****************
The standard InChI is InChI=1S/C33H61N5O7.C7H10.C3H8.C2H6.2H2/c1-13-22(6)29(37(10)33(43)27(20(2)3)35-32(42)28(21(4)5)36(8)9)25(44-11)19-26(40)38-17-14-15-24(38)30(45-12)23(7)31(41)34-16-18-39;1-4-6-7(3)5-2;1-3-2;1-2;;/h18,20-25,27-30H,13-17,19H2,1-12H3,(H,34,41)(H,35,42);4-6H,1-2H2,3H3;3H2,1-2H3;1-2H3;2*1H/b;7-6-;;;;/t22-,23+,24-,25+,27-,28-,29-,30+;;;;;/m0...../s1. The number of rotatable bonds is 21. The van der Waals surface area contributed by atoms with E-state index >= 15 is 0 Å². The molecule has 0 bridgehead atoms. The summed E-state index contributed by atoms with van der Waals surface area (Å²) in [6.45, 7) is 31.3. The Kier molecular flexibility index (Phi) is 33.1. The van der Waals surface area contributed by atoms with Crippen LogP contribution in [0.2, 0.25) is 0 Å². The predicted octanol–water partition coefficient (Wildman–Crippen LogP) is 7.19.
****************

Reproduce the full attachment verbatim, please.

The standard InChI is InChI=1S/C33H61N5O7.C7H10.C3H8.C2H6.2H2/c1-13-22(6)29(37(10)33(43)27(20(2)3)35-32(42)28(21(4)5)36(8)9)25(44-11)19-26(40)38-17-14-15-24(38)30(45-12)23(7)31(41)34-16-18-39;1-4-6-7(3)5-2;1-3-2;1-2;;/h18,20-25,27-30H,13-17,19H2,1-12H3,(H,34,41)(H,35,42);4-6H,1-2H2,3H3;3H2,1-2H3;1-2H3;2*1H/b;7-6-;;;;/t22-,23+,24-,25+,27-,28-,29-,30+;;;;;/m0...../s1. The number of rotatable bonds is 21. The van der Waals surface area contributed by atoms with E-state index >= 15 is 0 Å². The molecule has 0 bridgehead atoms. The summed E-state index contributed by atoms with van der Waals surface area (Å²) in [6.45, 7) is 31.3. The Kier molecular flexibility index (Phi) is 33.1. The van der Waals surface area contributed by atoms with Crippen LogP contribution in [0.2, 0.25) is 0 Å². The predicted octanol–water partition coefficient (Wildman–Crippen LogP) is 7.19.